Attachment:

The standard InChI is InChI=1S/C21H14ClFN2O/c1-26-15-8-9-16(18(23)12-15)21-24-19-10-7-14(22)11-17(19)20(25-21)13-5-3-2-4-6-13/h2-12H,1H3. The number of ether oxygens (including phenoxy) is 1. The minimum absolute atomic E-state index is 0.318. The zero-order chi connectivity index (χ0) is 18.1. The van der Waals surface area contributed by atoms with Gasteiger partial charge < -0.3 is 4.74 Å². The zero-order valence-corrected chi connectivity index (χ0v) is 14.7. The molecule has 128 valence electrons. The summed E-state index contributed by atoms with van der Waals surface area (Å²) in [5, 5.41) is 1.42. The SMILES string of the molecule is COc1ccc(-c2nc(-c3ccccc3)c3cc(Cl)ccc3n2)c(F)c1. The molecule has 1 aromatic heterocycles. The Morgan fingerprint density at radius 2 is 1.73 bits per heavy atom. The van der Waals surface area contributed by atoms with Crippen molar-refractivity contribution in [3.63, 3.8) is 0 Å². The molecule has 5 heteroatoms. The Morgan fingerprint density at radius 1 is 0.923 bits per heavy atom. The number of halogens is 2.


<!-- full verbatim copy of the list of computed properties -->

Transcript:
The standard InChI is InChI=1S/C21H14ClFN2O/c1-26-15-8-9-16(18(23)12-15)21-24-19-10-7-14(22)11-17(19)20(25-21)13-5-3-2-4-6-13/h2-12H,1H3. The number of ether oxygens (including phenoxy) is 1. The minimum absolute atomic E-state index is 0.318. The zero-order chi connectivity index (χ0) is 18.1. The van der Waals surface area contributed by atoms with Gasteiger partial charge < -0.3 is 4.74 Å². The zero-order valence-corrected chi connectivity index (χ0v) is 14.7. The molecule has 128 valence electrons. The summed E-state index contributed by atoms with van der Waals surface area (Å²) in [5, 5.41) is 1.42. The SMILES string of the molecule is COc1ccc(-c2nc(-c3ccccc3)c3cc(Cl)ccc3n2)c(F)c1. The molecule has 1 aromatic heterocycles. The Morgan fingerprint density at radius 2 is 1.73 bits per heavy atom. The van der Waals surface area contributed by atoms with Crippen molar-refractivity contribution in [3.63, 3.8) is 0 Å². The molecule has 5 heteroatoms. The Morgan fingerprint density at radius 1 is 0.923 bits per heavy atom. The number of halogens is 2.